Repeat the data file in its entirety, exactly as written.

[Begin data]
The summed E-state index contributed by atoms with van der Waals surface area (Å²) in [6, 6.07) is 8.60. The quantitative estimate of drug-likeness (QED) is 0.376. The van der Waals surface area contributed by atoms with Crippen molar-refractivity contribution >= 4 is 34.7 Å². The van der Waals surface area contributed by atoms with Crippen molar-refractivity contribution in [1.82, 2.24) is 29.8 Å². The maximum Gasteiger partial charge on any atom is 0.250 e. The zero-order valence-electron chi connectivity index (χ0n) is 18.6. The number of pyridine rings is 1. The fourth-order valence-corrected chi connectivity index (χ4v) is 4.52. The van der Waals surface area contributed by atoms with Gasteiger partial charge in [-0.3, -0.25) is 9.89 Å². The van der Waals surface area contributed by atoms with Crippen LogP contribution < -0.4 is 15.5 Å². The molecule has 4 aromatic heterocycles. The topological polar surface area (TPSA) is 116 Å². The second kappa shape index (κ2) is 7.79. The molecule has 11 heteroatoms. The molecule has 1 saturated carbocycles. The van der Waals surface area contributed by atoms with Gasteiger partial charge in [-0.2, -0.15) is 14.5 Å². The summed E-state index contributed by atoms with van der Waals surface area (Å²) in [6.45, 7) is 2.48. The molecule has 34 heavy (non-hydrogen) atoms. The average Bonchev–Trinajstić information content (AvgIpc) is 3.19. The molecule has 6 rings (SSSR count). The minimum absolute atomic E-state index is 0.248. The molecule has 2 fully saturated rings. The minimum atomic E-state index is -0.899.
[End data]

The summed E-state index contributed by atoms with van der Waals surface area (Å²) in [6, 6.07) is 8.60. The quantitative estimate of drug-likeness (QED) is 0.376. The van der Waals surface area contributed by atoms with Crippen molar-refractivity contribution >= 4 is 34.7 Å². The van der Waals surface area contributed by atoms with Crippen molar-refractivity contribution in [1.82, 2.24) is 29.8 Å². The maximum Gasteiger partial charge on any atom is 0.250 e. The zero-order valence-electron chi connectivity index (χ0n) is 18.6. The number of pyridine rings is 1. The fourth-order valence-corrected chi connectivity index (χ4v) is 4.52. The van der Waals surface area contributed by atoms with Gasteiger partial charge in [-0.3, -0.25) is 9.89 Å². The van der Waals surface area contributed by atoms with Crippen LogP contribution < -0.4 is 15.5 Å². The molecule has 4 aromatic heterocycles. The topological polar surface area (TPSA) is 116 Å². The second kappa shape index (κ2) is 7.79. The molecule has 11 heteroatoms. The molecule has 1 saturated carbocycles. The van der Waals surface area contributed by atoms with Gasteiger partial charge in [-0.2, -0.15) is 14.5 Å². The summed E-state index contributed by atoms with van der Waals surface area (Å²) in [6.45, 7) is 2.48. The molecule has 34 heavy (non-hydrogen) atoms. The average Bonchev–Trinajstić information content (AvgIpc) is 3.19. The molecule has 6 rings (SSSR count). The minimum absolute atomic E-state index is 0.248. The molecule has 2 fully saturated rings. The minimum atomic E-state index is -0.899.